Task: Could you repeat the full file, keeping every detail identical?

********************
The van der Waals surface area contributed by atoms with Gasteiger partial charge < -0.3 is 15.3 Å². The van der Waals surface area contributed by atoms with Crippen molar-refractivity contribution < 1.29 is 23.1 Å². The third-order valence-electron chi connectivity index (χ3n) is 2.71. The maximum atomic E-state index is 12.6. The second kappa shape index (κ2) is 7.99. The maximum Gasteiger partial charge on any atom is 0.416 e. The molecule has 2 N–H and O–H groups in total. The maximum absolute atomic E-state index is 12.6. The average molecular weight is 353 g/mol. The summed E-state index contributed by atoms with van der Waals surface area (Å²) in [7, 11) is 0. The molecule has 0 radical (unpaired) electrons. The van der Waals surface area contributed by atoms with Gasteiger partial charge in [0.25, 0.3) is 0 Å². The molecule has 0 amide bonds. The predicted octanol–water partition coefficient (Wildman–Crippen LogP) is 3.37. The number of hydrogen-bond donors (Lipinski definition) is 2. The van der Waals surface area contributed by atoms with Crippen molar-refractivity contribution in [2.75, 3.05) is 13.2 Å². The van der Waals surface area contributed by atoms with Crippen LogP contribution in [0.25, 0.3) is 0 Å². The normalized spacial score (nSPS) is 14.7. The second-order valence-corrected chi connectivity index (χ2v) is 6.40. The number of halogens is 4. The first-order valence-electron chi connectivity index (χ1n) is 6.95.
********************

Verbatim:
The van der Waals surface area contributed by atoms with Gasteiger partial charge < -0.3 is 15.3 Å². The van der Waals surface area contributed by atoms with Crippen molar-refractivity contribution < 1.29 is 23.1 Å². The third-order valence-electron chi connectivity index (χ3n) is 2.71. The maximum atomic E-state index is 12.6. The second kappa shape index (κ2) is 7.99. The maximum Gasteiger partial charge on any atom is 0.416 e. The molecule has 2 N–H and O–H groups in total. The maximum absolute atomic E-state index is 12.6. The average molecular weight is 353 g/mol. The summed E-state index contributed by atoms with van der Waals surface area (Å²) in [7, 11) is 0. The molecule has 0 radical (unpaired) electrons. The van der Waals surface area contributed by atoms with Gasteiger partial charge in [0.25, 0.3) is 0 Å². The molecule has 0 amide bonds. The predicted octanol–water partition coefficient (Wildman–Crippen LogP) is 3.37. The number of hydrogen-bond donors (Lipinski definition) is 2. The van der Waals surface area contributed by atoms with Crippen molar-refractivity contribution in [2.75, 3.05) is 13.2 Å². The van der Waals surface area contributed by atoms with Crippen LogP contribution in [0.25, 0.3) is 0 Å². The normalized spacial score (nSPS) is 14.7. The second-order valence-corrected chi connectivity index (χ2v) is 6.40. The number of halogens is 4. The first-order valence-electron chi connectivity index (χ1n) is 6.95.